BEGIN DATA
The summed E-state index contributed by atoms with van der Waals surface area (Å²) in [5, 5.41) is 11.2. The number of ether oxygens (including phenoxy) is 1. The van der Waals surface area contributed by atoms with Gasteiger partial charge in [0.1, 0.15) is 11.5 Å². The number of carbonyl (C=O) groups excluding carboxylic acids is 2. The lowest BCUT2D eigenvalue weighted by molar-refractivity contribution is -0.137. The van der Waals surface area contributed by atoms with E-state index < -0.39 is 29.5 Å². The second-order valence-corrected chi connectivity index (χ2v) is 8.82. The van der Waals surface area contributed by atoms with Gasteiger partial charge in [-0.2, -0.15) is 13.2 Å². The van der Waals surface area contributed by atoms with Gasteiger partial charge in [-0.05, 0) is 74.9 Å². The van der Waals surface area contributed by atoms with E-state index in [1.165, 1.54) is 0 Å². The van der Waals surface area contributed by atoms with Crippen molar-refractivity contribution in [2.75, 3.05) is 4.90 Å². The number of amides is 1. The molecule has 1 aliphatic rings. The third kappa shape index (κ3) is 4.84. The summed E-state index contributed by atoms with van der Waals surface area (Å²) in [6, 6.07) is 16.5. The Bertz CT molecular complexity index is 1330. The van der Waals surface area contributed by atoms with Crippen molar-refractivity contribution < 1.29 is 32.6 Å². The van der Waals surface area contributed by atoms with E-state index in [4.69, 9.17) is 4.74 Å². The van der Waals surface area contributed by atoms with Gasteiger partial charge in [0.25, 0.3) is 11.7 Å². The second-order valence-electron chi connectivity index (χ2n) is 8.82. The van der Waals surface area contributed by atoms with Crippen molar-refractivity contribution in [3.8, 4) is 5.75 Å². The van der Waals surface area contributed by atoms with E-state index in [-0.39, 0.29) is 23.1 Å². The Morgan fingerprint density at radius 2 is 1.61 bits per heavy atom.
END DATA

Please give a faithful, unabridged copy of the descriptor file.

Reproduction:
The summed E-state index contributed by atoms with van der Waals surface area (Å²) in [5, 5.41) is 11.2. The number of ether oxygens (including phenoxy) is 1. The van der Waals surface area contributed by atoms with Gasteiger partial charge in [0.1, 0.15) is 11.5 Å². The number of carbonyl (C=O) groups excluding carboxylic acids is 2. The lowest BCUT2D eigenvalue weighted by molar-refractivity contribution is -0.137. The van der Waals surface area contributed by atoms with E-state index < -0.39 is 29.5 Å². The second-order valence-corrected chi connectivity index (χ2v) is 8.82. The van der Waals surface area contributed by atoms with Gasteiger partial charge in [-0.2, -0.15) is 13.2 Å². The van der Waals surface area contributed by atoms with Gasteiger partial charge in [-0.05, 0) is 74.9 Å². The van der Waals surface area contributed by atoms with E-state index in [1.165, 1.54) is 0 Å². The van der Waals surface area contributed by atoms with Crippen molar-refractivity contribution in [2.75, 3.05) is 4.90 Å². The number of amides is 1. The molecule has 1 aliphatic rings. The third kappa shape index (κ3) is 4.84. The summed E-state index contributed by atoms with van der Waals surface area (Å²) in [6, 6.07) is 16.5. The Bertz CT molecular complexity index is 1330. The van der Waals surface area contributed by atoms with Crippen molar-refractivity contribution < 1.29 is 32.6 Å². The van der Waals surface area contributed by atoms with E-state index in [4.69, 9.17) is 4.74 Å². The van der Waals surface area contributed by atoms with Gasteiger partial charge in [0.25, 0.3) is 11.7 Å². The second-order valence-electron chi connectivity index (χ2n) is 8.82. The van der Waals surface area contributed by atoms with Crippen molar-refractivity contribution in [3.8, 4) is 5.75 Å². The van der Waals surface area contributed by atoms with E-state index in [-0.39, 0.29) is 23.1 Å². The Morgan fingerprint density at radius 2 is 1.61 bits per heavy atom.